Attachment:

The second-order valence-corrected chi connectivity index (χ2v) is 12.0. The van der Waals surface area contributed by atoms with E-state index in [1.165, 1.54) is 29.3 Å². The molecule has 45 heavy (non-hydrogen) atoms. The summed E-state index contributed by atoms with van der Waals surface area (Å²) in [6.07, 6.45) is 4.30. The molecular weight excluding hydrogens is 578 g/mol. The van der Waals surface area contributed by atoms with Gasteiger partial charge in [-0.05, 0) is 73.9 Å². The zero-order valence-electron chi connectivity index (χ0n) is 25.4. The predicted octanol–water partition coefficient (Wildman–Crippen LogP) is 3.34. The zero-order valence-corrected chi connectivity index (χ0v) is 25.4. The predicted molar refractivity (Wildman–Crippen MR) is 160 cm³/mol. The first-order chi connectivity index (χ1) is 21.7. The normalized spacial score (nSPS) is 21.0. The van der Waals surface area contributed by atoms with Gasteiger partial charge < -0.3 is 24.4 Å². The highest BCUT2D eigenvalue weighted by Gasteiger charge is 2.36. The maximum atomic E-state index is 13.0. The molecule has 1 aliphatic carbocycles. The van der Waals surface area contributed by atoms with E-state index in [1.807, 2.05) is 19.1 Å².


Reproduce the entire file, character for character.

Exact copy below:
The second-order valence-corrected chi connectivity index (χ2v) is 12.0. The van der Waals surface area contributed by atoms with E-state index in [1.165, 1.54) is 29.3 Å². The molecule has 45 heavy (non-hydrogen) atoms. The summed E-state index contributed by atoms with van der Waals surface area (Å²) in [6.07, 6.45) is 4.30. The molecular weight excluding hydrogens is 578 g/mol. The van der Waals surface area contributed by atoms with Gasteiger partial charge in [-0.05, 0) is 73.9 Å². The zero-order valence-electron chi connectivity index (χ0n) is 25.4. The predicted octanol–water partition coefficient (Wildman–Crippen LogP) is 3.34. The zero-order valence-corrected chi connectivity index (χ0v) is 25.4. The predicted molar refractivity (Wildman–Crippen MR) is 160 cm³/mol. The first-order chi connectivity index (χ1) is 21.7. The normalized spacial score (nSPS) is 21.0. The van der Waals surface area contributed by atoms with Gasteiger partial charge < -0.3 is 24.4 Å². The highest BCUT2D eigenvalue weighted by Gasteiger charge is 2.36. The maximum atomic E-state index is 13.0. The molecule has 1 aliphatic carbocycles. The van der Waals surface area contributed by atoms with E-state index in [1.807, 2.05) is 19.1 Å².